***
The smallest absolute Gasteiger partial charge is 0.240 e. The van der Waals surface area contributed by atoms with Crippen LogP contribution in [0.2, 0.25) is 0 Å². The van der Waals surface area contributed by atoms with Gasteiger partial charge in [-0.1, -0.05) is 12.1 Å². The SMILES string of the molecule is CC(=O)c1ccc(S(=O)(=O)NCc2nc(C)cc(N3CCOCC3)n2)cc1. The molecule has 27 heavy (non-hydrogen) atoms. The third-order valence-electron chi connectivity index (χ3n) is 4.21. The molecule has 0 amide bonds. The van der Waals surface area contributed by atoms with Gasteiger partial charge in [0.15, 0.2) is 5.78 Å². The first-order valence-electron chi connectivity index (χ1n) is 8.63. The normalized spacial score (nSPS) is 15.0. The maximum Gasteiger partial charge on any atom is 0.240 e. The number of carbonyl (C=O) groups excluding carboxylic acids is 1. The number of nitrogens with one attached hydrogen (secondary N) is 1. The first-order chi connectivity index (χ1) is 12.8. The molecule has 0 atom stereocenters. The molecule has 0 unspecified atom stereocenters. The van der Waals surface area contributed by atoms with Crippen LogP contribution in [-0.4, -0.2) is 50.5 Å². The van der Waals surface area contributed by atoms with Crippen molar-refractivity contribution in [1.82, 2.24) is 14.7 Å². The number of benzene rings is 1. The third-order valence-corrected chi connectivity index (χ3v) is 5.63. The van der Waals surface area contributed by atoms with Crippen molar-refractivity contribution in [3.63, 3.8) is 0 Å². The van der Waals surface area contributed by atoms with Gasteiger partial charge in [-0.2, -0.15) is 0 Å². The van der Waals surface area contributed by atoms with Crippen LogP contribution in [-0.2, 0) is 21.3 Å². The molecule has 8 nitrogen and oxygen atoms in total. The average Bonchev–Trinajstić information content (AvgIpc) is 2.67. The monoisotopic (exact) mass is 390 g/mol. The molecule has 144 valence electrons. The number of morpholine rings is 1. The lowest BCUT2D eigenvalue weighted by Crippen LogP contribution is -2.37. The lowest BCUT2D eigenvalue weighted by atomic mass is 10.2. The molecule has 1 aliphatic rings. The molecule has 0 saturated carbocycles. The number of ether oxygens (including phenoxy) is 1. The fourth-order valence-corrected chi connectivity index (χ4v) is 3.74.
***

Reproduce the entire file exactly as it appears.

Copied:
The smallest absolute Gasteiger partial charge is 0.240 e. The van der Waals surface area contributed by atoms with Crippen LogP contribution in [0.2, 0.25) is 0 Å². The van der Waals surface area contributed by atoms with Gasteiger partial charge in [-0.1, -0.05) is 12.1 Å². The SMILES string of the molecule is CC(=O)c1ccc(S(=O)(=O)NCc2nc(C)cc(N3CCOCC3)n2)cc1. The molecule has 27 heavy (non-hydrogen) atoms. The third-order valence-electron chi connectivity index (χ3n) is 4.21. The molecule has 0 amide bonds. The van der Waals surface area contributed by atoms with Gasteiger partial charge in [0.15, 0.2) is 5.78 Å². The first-order valence-electron chi connectivity index (χ1n) is 8.63. The normalized spacial score (nSPS) is 15.0. The maximum Gasteiger partial charge on any atom is 0.240 e. The number of carbonyl (C=O) groups excluding carboxylic acids is 1. The number of nitrogens with one attached hydrogen (secondary N) is 1. The first-order chi connectivity index (χ1) is 12.8. The molecule has 0 atom stereocenters. The molecule has 0 unspecified atom stereocenters. The van der Waals surface area contributed by atoms with Crippen LogP contribution in [-0.4, -0.2) is 50.5 Å². The van der Waals surface area contributed by atoms with Crippen molar-refractivity contribution in [1.82, 2.24) is 14.7 Å². The number of benzene rings is 1. The third-order valence-corrected chi connectivity index (χ3v) is 5.63. The van der Waals surface area contributed by atoms with Crippen molar-refractivity contribution in [3.63, 3.8) is 0 Å². The van der Waals surface area contributed by atoms with Gasteiger partial charge in [-0.2, -0.15) is 0 Å². The van der Waals surface area contributed by atoms with Crippen LogP contribution in [-0.2, 0) is 21.3 Å². The molecule has 8 nitrogen and oxygen atoms in total. The average Bonchev–Trinajstić information content (AvgIpc) is 2.67. The monoisotopic (exact) mass is 390 g/mol. The molecule has 144 valence electrons. The number of morpholine rings is 1. The lowest BCUT2D eigenvalue weighted by Crippen LogP contribution is -2.37. The lowest BCUT2D eigenvalue weighted by atomic mass is 10.2. The molecule has 1 aliphatic rings. The molecule has 0 saturated carbocycles. The number of ether oxygens (including phenoxy) is 1. The fourth-order valence-corrected chi connectivity index (χ4v) is 3.74.